What happens when you take an accomplished dancer who's musically trained and unleash him in a studio? Well, if the conditions are right, you might get Aux 88. But not overnight... Tommy Hamilton had always been musically inclined. From the age of 5 he had played with drums, so the concept of the beat and rhythm were with him early on. While he was in high school in the early 80's, influenced by his sister, he became a dancer.
Tom Tom, as he was to be known, became a member of a number of different dance groups, from the Cosmic Swingers, the Motor City Poppers, to the Devo Dancers. Things were going good, but Tom was looking for more. It was through the dance scene that Tom met up with BJ, another dancer who was looking for more. Together, in 1985 they formed Regime.
Regime was a live band that performed inspired cover versions of Cybotron and Model 500 tracks. It wasn't so much that they were trying to break new ground by playing live--they knew no other way. MIDI and sequencers were virtually unheard of, especially to two high schoolers who simply had a love for the music. Though Regime soon broke up, Tom was sold on the concept of live electronic dance music.
Finding a kindred soul in Keith Tucker, who had been DJing as DJ K-1, they formed RX7. Not content to only do covers, RX7 also featured original tracks by both Tom and Tucker. They dominated a number of area festivals and for a time, there was even talk of them acting as tour support for techno godfather Juan Atkins' Cybotron and Model 500. In the end, nothing came of that, and, after about two years, RX7 split up to go their separate ways. The split was less permanent than either expected. In the time that followed Tom began getting even deeper in keyboards and experimenting with other styles of music such as jazz and R&B.
He also spent time exploring his percussive roots, playing in what he termed "the acoustic world." In fall of 1992, Tom Tom and Tucker reunited and found that their time apart had done them both good. With a renewed sense of purpose, they put together a fusion of styles and added Anthony Horton and vocalist Andrea Gilmore to become...Sight Beyond Sight. SBS was soon signed to 430 West Records. While SBS enjoyed a degree of success, Tom Tom and Tucker made the decision to continue with the bass heavy techno they had began with some time earlier. 1993 saw this return to their roots as the birth of Aux 88.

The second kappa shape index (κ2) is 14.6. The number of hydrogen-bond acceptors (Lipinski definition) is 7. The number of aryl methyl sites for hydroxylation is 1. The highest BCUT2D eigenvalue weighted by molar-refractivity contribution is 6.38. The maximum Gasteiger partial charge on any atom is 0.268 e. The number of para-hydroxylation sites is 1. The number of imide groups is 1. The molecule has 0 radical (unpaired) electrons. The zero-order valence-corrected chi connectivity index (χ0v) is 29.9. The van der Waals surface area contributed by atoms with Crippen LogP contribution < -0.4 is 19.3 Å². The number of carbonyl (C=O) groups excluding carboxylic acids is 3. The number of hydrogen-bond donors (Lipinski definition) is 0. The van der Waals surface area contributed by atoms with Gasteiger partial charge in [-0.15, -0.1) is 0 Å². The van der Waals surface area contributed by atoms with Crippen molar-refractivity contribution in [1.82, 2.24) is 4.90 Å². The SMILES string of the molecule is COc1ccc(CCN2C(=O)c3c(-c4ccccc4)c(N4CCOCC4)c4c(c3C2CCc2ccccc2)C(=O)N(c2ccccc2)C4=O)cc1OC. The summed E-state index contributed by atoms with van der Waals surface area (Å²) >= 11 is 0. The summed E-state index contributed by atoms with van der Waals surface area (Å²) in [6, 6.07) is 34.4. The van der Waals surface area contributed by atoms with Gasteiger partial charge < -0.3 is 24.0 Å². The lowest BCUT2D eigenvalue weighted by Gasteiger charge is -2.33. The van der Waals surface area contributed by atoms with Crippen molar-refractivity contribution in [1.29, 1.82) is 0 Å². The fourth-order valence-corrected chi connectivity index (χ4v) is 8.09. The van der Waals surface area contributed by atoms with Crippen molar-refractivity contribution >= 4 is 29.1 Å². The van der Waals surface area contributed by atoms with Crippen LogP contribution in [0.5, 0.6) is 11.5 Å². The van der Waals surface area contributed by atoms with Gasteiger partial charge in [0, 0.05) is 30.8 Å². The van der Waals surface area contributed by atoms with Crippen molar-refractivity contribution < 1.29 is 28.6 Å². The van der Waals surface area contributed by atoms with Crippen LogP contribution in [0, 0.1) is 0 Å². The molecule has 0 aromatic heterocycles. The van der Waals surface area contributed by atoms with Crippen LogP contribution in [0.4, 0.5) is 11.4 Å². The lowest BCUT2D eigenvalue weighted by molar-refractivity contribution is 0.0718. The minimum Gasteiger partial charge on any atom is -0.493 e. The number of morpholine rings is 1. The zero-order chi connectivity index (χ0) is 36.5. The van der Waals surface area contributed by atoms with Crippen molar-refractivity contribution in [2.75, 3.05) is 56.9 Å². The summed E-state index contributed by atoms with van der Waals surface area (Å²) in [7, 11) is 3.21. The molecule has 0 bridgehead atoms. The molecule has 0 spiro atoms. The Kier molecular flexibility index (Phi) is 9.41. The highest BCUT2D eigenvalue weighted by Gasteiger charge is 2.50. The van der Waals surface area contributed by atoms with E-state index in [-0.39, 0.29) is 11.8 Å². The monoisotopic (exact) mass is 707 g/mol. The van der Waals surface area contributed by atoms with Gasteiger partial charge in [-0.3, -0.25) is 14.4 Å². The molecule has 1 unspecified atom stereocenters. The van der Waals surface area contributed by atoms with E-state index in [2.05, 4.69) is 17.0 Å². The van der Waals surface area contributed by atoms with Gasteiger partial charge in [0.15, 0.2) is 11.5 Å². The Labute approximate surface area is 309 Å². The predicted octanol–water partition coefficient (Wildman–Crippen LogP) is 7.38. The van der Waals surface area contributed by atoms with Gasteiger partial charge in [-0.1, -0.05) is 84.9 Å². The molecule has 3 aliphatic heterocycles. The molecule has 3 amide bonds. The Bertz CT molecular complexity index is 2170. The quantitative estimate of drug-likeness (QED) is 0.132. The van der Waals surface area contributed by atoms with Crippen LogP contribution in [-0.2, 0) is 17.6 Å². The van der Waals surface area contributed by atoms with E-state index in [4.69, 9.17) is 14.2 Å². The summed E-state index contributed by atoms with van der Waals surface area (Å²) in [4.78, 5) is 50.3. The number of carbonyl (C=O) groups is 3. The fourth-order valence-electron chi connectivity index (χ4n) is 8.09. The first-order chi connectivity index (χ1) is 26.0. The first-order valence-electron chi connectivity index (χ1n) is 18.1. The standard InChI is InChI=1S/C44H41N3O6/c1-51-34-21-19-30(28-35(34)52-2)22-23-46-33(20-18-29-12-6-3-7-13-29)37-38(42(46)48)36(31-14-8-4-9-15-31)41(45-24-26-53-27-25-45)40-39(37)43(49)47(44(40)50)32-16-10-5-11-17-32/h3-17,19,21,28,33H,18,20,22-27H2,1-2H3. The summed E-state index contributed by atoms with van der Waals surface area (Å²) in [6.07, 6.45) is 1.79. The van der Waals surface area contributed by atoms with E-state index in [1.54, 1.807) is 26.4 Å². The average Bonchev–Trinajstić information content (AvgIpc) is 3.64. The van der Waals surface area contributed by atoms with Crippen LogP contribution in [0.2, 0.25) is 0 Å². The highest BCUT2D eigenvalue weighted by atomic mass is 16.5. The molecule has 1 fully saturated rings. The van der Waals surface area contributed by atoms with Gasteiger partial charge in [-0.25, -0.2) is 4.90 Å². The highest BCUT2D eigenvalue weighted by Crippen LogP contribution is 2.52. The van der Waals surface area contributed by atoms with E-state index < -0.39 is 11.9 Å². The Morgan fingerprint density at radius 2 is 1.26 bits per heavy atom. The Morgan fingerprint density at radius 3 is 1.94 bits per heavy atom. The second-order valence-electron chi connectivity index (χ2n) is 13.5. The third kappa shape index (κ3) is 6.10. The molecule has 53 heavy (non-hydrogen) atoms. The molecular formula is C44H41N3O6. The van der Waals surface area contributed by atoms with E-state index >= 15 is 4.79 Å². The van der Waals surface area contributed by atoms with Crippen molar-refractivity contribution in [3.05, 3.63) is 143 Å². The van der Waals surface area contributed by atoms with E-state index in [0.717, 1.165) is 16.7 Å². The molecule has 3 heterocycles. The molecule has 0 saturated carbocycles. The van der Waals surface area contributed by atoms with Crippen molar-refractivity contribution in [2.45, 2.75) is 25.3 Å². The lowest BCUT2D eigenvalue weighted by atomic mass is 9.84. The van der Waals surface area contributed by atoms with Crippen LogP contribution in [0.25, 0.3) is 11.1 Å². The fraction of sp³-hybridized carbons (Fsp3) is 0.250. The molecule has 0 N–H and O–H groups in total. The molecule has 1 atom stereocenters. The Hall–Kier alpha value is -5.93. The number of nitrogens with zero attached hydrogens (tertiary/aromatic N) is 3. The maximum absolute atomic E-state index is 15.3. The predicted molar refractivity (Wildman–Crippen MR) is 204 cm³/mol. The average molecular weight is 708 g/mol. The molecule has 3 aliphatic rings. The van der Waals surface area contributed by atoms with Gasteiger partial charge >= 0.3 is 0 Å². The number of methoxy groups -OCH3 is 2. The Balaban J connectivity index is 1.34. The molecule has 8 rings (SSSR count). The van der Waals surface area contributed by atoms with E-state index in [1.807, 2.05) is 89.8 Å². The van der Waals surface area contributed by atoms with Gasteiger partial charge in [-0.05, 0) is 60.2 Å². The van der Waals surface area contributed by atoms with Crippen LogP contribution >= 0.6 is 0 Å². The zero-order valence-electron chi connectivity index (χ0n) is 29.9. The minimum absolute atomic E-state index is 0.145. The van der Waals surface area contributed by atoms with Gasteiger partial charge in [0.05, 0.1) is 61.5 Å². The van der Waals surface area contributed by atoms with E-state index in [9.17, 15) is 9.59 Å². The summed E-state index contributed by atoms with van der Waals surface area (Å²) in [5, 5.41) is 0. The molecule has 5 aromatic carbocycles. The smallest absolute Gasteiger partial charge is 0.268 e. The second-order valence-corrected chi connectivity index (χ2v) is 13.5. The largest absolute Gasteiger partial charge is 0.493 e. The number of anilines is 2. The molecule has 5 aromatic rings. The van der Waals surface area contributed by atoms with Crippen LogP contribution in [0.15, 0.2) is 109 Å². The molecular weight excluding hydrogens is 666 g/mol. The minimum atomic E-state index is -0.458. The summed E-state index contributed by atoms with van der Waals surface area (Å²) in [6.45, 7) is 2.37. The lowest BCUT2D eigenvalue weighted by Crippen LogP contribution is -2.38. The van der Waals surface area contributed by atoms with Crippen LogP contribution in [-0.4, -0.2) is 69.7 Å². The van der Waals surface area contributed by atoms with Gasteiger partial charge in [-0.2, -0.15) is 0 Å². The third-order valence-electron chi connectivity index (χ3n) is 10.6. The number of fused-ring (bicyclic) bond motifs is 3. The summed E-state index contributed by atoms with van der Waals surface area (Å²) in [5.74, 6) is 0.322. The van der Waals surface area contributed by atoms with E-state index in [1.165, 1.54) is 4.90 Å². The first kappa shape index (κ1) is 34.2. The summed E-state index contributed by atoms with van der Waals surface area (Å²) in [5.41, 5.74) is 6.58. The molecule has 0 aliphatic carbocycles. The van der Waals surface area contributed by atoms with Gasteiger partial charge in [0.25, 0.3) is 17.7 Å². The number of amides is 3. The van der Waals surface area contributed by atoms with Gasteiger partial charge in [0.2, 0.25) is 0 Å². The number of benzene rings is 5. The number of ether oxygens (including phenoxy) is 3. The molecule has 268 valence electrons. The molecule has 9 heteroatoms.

As Aux took off, SBS was put on hold and the other members went to work on individual projects. Then, as if to acknowledge the move, Aux 88 released "My A.U.X. Mind" which went on to become a Detroit classic. Putting the icing on the cake, Aux 88 joined up with other area musicians to perform with Juan Atkins as Model 500 on the 10th anniversary of his label, Metroplex. However, the evolution of Aux 88 was not over. In 1995, desiring to do more experimental tracks, Tucker went solo. Tom didn't miss a beat. Reuniting with BJ, Aux 88 went on to release the full length CD, "Man or Machine."
Direct BeatTouring both the US and Europe, and with video airplay on MTV's AMP, Aux 88 began the process of turning on the planet on to their techno/bass/dance fusion. Still, it was not enough. Aux had already made a name for itself via live performances. As individuals who had been deep in the scene long before recording music, they knew they had to take it to the next level. Acting on a tip from another recording artist on 430 West, Octave One, Tom met up with the young Di'jital. Already established in the Detroit underground scene, Di'jital joined the Aux 88 live show. As Aux plays live, Di'jital mixes an array of music.
The effect is that of an electrified old school hip hop show. It isn't accidental. Aux 88 is one of the few who remember that techno has its roots in the hip hop of pioneers like Afrika Bambaataa, Planet Patrol and Newcleus. Rounding out the show was the addition of two female dancers-turned-recording-artists who call themselves X-ILE. If anyone mistakes their live show as a scaled down electronic hip hop oriented Parliament show, well, you're not too far off the mark. After the success of "Man or Machine," BJ left to explore other musical realms while Tom Tom went on to record "Xeo-Genetic," the latest Aux offering on Direct Beat records.
Meaning "derived from another species," xeogenetic is an accurate description of what Aux 88 has stood for from the beginning. Hip hop, techno, Miami bass, trip hop and funk all have legitimate claim to the sound that is Aux 88, which is something different altogether. So the question may be asked, "Who exactly is Aux 88? What is their sound?" As Tom Tom says, laughing from his base of operations in Detroit, "Aux isn't looking to fit any one description. Aux is looking to make people dance by any means necessary. And while Aux has a definite sound, easy to identify, Aux is *never* the same group twice!"